Expected outcomes:

  • Patient will maintain vital signs within normal limits
  • Patient will demonstrate normal CSF findings:
    • Color: Clear
    • Specific gravity/pH: 1.006–1.007/7.4
    • Opening pressure: 50–200 mm H2O
    • RBCs count: 0
    • WBC count: 0–5, predominantly lymphocytes
    • Proteins: 15–40 mg/dL
    • Lactate: 1–3 mmol/ L
    • Glucose: 50–80 mg/dL
    • Microbial examination: No microorganism
  • Patient will verbalize the understanding of risk factors for meningitis


1. Assess for host-specific risk factors that affect immunity.
Immunocompromised patients with HIV, diabetes, liver disease, or those who take steroids or undergo chemotherapy do not have the optimal immune response to combat opportunistic infections.

2. Monitor vital signs.
Hyperthermia, tachycardia, and tachypnea may indicate inflammatory or infectious processes. Noting the presence of a new onset of fever facilitates prompt identification and management.


1. Administer antibiotics as prescribed.
Bacterial meningitis is treated with broad-spectrum antibiotics such as ampicillin, ceftriaxone, and vancomycin. Antibiotics are selected based on the culture results, and they must pass the blood-brain barrier to penetrate the CSF adequately.

2. Provide respiratory isolation as indicated.
Meningitis is transmitted through droplets of contaminated respiratory secretions. Respiratory isolation measures such as wearing masks may be implemented and continued for 24 hours after the initiation of antimicrobials. Patients should be placed on droplet precautions in the hospital setting.

3. Instruct proper hand hygiene techniques.
Hand hygiene is the first line of defense against infection.

4. Educate the patient and those in close contact.
Education is important to prevent the spread. Prophylactic treatment may be required for some individuals in certain cases of meningitis. Vaccination can prevent meningitis and should be recommended for eligible patients.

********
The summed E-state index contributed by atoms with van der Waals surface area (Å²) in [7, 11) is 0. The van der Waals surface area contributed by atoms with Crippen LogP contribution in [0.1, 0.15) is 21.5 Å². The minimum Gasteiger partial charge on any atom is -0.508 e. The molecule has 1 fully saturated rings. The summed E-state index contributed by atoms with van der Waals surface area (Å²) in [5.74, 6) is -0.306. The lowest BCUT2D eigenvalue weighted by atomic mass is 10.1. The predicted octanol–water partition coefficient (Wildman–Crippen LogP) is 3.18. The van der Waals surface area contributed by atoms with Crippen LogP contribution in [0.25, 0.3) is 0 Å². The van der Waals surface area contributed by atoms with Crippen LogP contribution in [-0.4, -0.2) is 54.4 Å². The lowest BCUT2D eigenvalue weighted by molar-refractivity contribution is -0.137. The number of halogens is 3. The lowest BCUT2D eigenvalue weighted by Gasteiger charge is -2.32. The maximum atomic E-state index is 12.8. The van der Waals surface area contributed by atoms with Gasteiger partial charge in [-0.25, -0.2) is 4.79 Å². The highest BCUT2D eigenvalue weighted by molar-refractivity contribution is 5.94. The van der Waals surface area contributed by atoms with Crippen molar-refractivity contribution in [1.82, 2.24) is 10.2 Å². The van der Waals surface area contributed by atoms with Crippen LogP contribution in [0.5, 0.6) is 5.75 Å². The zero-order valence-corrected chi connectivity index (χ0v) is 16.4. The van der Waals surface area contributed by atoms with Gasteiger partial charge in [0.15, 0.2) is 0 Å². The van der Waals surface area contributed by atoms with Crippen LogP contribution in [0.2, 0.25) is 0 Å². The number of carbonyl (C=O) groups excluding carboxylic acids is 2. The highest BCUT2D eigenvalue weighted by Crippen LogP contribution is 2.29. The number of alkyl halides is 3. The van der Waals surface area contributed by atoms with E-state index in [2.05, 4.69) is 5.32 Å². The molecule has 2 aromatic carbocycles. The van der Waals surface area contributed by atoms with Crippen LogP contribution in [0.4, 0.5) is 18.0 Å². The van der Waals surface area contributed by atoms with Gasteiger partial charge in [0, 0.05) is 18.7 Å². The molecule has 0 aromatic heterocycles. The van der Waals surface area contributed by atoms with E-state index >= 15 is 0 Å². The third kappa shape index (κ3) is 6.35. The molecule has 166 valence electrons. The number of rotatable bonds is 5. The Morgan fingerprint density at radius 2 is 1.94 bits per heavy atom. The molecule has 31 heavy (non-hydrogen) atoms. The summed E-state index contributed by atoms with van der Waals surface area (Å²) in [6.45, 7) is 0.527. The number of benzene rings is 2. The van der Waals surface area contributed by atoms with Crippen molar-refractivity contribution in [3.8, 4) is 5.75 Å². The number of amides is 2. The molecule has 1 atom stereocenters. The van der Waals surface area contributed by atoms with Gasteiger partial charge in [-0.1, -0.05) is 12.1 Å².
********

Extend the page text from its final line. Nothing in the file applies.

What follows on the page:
1. Carpenito, L.J. (2013). Nursing diagnosis: Application to clinical practice. (14th ed.). Lippincott Williams & Wilkins.
  2. Doenges, M. E., Moorhouse, M.F., & Murr, A.C. (2019). Nursing care plans: Guidelines for individualizing client care across the life span. (10th ed.). F.A. Davis.
  3. Hersi K, Gonzalez FJ, Kondamudi NP. Meningitis. [Updated 2022 Aug 14]. In: StatPearls [Internet]. Treasure Island (FL): StatPearls Publishing; 2022 Jan-. Available from:
  4. Hrishi, A. P., & Sethuraman, M. (2019). Cerebrospinal Fluid (CSF) Analysis and Interpretation in Neurocritical Care for Acute Neurological Conditions. Indian journal of critical care medicine: peer-reviewed, official publication of Indian Society of Critical Care Medicine, 23(Suppl 2), S115–S119.
  5. Jameson, L.J., et al. (2018). Harrison’s principles of internal medicine. (20th ed.). McGraw Hill.
  6. ​​Jane LA, Wray AA. Lumbar Puncture. [Updated 2022 Jul 25]. In: StatPearls [Internet]. Treasure Island (FL): StatPearls Publishing; 2022 Jan-. Available from:
Published on
Photo of author
Maegan Wagner is a registered nurse with over 10 years of healthcare experience. She earned her BSN at Western Governors University. Her nursing career has led her through many different specialties including inpatient acute care, hospice, home health, case management, travel nursing, and telehealth, but her passion lies in educating through writing for other healthcare professionals and the general public.